I was fascinated by history for different reasons. As a young half-white child, separated from his Filipina mother and raised as a white working-class kid, my early years were marked by confusion, tension, and desire to conform to my white surroundings. Although I didn’t know it at the time, I was attracted to the Civil War due to the romance and de-racialized nature of its popular memory. The war was like a salve that could wash the color from my skin like Pear’s Soap. Lacking the guidance of model who could guide me as I reconciled my body with my culture, I sought to wash away my brownness and join the world of white folks. To a naive young half-caste, obsession with the Civil War seemed like a way to whiteness akin to baseball, apple pie, country music, and white bread. All I had to do was embrace the lessons the war’s memory had to teach and I’d be fully integrated into Ted Turner and Robert E. Lee’s America.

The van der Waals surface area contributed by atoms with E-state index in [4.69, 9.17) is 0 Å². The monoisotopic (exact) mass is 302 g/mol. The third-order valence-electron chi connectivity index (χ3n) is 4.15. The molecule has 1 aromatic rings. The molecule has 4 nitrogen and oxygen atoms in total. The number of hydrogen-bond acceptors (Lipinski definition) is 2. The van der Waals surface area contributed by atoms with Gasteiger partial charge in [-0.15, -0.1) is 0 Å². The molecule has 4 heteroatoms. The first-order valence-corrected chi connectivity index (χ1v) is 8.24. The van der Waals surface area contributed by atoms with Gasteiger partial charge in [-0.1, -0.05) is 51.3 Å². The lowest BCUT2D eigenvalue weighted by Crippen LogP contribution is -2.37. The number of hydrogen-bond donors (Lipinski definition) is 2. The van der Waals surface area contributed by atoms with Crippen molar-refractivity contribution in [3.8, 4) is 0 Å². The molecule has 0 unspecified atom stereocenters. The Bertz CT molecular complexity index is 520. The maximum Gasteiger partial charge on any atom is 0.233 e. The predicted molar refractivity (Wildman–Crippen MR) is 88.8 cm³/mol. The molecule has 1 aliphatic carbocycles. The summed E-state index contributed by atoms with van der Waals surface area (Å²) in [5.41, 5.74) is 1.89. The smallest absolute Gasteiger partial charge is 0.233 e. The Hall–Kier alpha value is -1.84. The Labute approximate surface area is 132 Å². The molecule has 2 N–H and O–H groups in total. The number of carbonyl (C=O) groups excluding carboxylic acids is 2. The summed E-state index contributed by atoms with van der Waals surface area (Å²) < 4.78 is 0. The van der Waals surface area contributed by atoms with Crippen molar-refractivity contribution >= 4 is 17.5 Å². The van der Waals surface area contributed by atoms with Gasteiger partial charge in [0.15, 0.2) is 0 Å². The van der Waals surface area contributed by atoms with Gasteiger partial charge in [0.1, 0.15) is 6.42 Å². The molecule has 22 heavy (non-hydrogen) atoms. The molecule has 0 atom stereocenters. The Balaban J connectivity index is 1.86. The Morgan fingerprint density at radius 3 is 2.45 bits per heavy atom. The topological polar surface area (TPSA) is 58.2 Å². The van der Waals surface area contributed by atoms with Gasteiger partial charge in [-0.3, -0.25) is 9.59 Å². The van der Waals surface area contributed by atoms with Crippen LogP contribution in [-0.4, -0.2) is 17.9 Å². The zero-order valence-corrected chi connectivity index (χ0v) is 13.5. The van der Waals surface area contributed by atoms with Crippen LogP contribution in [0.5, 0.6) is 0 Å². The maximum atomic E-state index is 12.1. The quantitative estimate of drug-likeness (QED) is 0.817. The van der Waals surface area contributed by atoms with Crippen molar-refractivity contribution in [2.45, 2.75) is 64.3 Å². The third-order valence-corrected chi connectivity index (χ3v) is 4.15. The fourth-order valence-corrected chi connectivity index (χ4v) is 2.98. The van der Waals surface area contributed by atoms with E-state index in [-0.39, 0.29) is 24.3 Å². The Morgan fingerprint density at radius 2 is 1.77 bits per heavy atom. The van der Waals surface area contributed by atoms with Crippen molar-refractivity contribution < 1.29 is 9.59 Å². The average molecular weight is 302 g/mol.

One of photography’s great powers is its ability to allow the viewer to connect with the subject’s humanity of great distances and time. When I first saw Joseph Pierce’s portrait, what I experienced was more than a mystical sense of shared humanity. What I felt was the pang of being brown in a white nation, as well as the our forgotten history. I remembered that I wasn’t what I wanted to be. I remembered that I existed somewhere between belonging and alienation.
The author of the article made no attempt—at least one that stuck with me—to understand Pierce’s motivations for fighting for the Union. The author also did not explore the man’s life as a racial “other” in a country dominated by whites. What stood out was a description of Pierce’s long queue of hair and how peculiar white soldiers thought it looked. But Pierce’s picture told me more than the writer’s summary of the soldier’s life did, and it told me more than the queue of hair that separated Pierce from the culture around him.